ccg.merit.unu.edu

Report
Designing Prizes
James Love
28 January 2008
UNU-MERT/KEI Workshop on Prizes
Maastricht, the Netherlands
WHA60.30 Public health, innovation
and intellectual property
3. REQUESTS the Director-General:
(4) to encourage the development of proposals for
health-needs driven research and development for
discussion at the Intergovernmental Working Group
that includes a range of incentive mechanisms
including also addressing the linkage of the cost
of research and development and the price of
medicines, vaccines, diagnostic kits and other
health-care products and a method for tailoring the
optimal mix of incentives to a particular condition or
product, with the objective of addressing diseases that
disproportionately affect developing countries;
Sequential/Follow-on Innovation
Product development races

As science evolves and confidence grows regarding
possible solutions, firms may begin development of
similar products.

To the extent that sooner is better than later, simultaneous
development has benefits.


Some projects may fail
Uncertainty regarding guest approach
S.2210 approach does not discourage races
SEC. 9. PRIZE PAYMENTS FOR MEDICAL INNOVATION.
(c)(2)

The benchmark is to products “not recently
developed:”

The incremental therapeutic benefit of the drug, biological
product, or manufacturing process involved as compared to
existing drugs, biological products, and manufacturing
processes available to treat the same disease or condition,
except that the Board shall provide for cases where
drugs, biological products, or manufacturing processes
are developed at roughly the same time, so that the
comparison is to products that were not recently
developed.


When products are introduced at roughly the same
time, benchmarks are to older product, not to each
other.
However, since rewards are related to utilization, the
new products, developed at roughly the same time,
will compete against each other for prize money.

Each of the new products will be benchmarked against the
older standard, and rewarded for the impact on health
outcomes (a function of utilization).

If one drug is used rarely and the other product used
more frequently, rewards will be skewed to the one used
more frequently
Valuing first and second movers
Stylized Example


Product 1 opens a new field with an efficacy of Z, and
generates 1,000 * Z QALYs
Product 2 is a small modification of Product 1, and,
with an efficacy of 1.05 * Z

Product 2 is better, and completely replaces Product 1 in the
market, and generates 1,050 * Z QALYs

What should be the relative rewards for Products 1 and 2?
Under current system

With patent enforced monopolies, the two innovations
compete.

With only competition based upon quality, returns to Product
1 fall to zero, and returns to Product 2 are higher than the
returns to Product 1.
Incentives are large for so called “me too” products.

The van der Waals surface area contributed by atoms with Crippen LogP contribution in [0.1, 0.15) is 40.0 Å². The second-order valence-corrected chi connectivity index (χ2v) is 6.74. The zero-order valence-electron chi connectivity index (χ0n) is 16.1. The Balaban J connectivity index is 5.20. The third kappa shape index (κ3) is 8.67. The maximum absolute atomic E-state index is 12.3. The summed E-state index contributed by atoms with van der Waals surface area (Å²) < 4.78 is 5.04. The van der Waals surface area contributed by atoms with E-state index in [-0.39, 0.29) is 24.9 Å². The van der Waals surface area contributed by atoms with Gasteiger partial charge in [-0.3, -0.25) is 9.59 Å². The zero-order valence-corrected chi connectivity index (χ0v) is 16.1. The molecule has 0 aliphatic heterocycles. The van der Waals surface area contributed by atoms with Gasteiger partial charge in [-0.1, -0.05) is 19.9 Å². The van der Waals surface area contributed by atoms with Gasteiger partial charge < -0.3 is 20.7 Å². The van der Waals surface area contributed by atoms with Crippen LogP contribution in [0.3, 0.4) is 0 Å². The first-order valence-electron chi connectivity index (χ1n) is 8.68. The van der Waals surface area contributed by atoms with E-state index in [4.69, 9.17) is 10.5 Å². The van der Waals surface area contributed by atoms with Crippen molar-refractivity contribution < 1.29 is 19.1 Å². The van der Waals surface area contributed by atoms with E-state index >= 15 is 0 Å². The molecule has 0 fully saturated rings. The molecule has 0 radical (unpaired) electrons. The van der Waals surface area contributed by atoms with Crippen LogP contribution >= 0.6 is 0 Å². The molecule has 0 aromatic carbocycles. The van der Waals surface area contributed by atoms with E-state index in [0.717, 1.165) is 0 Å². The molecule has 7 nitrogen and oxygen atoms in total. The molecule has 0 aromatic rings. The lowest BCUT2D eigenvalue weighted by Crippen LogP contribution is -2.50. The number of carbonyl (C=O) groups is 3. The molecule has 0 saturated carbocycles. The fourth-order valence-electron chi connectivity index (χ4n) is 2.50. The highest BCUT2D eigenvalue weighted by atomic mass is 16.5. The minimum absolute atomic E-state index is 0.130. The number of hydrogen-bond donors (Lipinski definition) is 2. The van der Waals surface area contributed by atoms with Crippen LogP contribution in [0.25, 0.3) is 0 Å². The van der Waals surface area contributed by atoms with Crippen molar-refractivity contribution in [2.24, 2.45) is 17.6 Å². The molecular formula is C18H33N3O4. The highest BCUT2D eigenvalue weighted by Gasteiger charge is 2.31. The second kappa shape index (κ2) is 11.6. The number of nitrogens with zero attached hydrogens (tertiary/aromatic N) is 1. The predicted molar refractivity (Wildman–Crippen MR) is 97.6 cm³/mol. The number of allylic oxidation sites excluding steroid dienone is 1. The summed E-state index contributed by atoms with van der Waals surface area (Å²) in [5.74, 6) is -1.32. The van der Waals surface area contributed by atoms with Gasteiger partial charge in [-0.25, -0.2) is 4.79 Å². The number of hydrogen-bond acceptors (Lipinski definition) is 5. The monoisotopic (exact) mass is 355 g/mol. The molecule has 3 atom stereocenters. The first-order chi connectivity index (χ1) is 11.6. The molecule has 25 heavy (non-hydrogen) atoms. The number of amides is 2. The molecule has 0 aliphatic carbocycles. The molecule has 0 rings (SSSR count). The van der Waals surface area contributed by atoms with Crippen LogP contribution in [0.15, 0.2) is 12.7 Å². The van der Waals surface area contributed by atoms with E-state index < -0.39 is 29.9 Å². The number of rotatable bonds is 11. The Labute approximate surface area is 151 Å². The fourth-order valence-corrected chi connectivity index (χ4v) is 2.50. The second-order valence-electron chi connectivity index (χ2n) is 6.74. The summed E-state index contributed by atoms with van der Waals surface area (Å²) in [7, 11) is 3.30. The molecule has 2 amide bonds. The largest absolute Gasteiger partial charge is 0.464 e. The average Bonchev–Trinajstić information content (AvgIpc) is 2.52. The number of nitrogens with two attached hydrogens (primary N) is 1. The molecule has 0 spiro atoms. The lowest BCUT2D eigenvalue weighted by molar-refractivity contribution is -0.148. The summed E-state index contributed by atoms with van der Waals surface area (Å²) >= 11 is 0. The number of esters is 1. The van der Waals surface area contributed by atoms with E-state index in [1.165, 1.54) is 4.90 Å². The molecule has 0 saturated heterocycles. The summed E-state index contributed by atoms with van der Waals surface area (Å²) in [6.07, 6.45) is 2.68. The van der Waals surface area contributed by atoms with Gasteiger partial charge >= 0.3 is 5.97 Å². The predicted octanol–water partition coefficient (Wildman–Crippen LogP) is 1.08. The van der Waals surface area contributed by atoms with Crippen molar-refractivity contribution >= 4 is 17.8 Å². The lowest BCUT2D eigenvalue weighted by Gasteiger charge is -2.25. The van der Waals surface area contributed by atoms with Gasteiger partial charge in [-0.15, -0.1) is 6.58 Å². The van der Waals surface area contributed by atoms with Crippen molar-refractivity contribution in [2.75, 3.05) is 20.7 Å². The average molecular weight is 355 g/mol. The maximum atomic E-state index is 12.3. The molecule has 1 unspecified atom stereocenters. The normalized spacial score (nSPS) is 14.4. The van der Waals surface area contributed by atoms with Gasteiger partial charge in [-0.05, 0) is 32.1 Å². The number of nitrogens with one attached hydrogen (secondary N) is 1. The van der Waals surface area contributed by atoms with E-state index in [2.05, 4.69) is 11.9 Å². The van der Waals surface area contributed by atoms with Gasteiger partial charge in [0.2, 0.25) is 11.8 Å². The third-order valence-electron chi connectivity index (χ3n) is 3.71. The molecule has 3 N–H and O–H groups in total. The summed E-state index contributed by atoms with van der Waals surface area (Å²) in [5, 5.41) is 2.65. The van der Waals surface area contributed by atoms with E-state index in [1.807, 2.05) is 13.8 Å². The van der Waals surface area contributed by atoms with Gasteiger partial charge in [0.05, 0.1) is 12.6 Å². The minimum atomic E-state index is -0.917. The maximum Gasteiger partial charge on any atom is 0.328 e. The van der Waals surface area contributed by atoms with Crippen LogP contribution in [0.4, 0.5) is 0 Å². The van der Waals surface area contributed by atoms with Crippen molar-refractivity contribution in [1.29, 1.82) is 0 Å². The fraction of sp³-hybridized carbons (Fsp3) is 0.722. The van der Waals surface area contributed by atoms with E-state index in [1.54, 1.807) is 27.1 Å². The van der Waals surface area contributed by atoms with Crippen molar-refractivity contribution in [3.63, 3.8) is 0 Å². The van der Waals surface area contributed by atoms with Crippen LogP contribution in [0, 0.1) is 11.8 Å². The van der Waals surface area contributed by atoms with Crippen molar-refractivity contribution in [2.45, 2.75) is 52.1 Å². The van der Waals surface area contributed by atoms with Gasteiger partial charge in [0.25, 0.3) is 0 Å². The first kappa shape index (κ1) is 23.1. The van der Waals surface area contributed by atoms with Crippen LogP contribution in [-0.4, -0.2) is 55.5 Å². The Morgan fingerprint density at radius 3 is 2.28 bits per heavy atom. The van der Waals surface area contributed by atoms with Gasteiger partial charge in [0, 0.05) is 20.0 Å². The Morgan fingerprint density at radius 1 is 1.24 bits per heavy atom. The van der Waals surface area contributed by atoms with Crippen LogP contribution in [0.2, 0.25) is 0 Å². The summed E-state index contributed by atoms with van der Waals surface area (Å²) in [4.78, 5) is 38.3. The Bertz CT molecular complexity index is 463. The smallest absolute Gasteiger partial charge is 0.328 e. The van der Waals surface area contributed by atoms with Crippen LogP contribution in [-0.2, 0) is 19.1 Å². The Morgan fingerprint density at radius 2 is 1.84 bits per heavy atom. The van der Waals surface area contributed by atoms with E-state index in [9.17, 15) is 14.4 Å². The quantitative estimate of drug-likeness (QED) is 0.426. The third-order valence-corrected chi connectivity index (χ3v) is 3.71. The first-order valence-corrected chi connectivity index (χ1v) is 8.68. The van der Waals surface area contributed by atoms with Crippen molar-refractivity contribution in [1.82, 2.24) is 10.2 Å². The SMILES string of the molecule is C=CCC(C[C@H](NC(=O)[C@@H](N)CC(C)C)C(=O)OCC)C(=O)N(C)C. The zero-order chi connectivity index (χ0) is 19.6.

If differences in quality of products is perceived to be
unimportant, and competition focusing on price only, returns
to Product 1 falls.



If marketing drives utilization, costly marketing wars
dissipate returns to both companies.
S.2210 approach

SEC. 9. PRIZE PAYMENTS FOR MEDICAL
INNOVATION.(d) (1)

In cases where a new drug, biological product, or
manufacturing process offers an improvement over an
existing drug, biological product, or manufacturing process
and the new drug, biological product, or manufacturing
process competes with or replaces the existing drug,
biological product, or manufacturing process, the Board shall
continue to make prize payments for the existing drug,
biological product, or manufacturing process to the degree
that the new drug, biological product, or manufacturing
process was based on or benefitted from the
development of the existing drug, biological product, or
manufacturing process.
st
1

Even with zero market share


and
nd
2
Rewards to Product 1 based upon 1,000* Z QALY
Even with 100 percent market share

Rewards to Product 2 based upon 50 * Z QALY
What about shoulders of giants?

Possible to require that a portion of the prize money
goes to the people outside of the team that played a
role in advancing the science.

Only give this money to entities that have published or
disclosed information.
A strictly proportional (to QALYs) reward
structure may not be optimal
St y lized ex am ple wit h fix ed dev elopm ent cost of 200
(000x)
feasible
QALY Proportional
only
Projects
Totals
half
fixed
1
2
3
7
25
53
105
158
368
1316
438
1563
226
253
279
384
858
38
2000
2000
2000
Other valuation issues



Society values for treatments for a variety of reasons,
including contingencies

Bioterroism

Treatments for SARS or Avian Flu

Antibiotics
Techniques such as option pricing models can be used
to value the availability of products for possible health
needs.
The value of Antibiotics can be better evaluated with a
prize than a price, and without creating incentives for
inappropriate use.
Period of evaluation



On the one hand, you want enough to gather
adequate information about the value of the products
On the other hand, you don't want to force investors to
wait too long.
S.2210 uses a 10 year period, of annual assessments,
which is similar to the expected period of monopoly
under current system. A somewhat longer period,
such as 15 years, would be reasonable.
Design of TB Diagnostic Test Prize

Prize for test that is both effective and can be
manufactured for less than a certain price ($2)?


In the interim, Identify annual prize questions/challenges.
(such as Netflix, various French prize competition, etc).
Set-aside a portion of grant funds for annual prizes for
teams that make the most progress.

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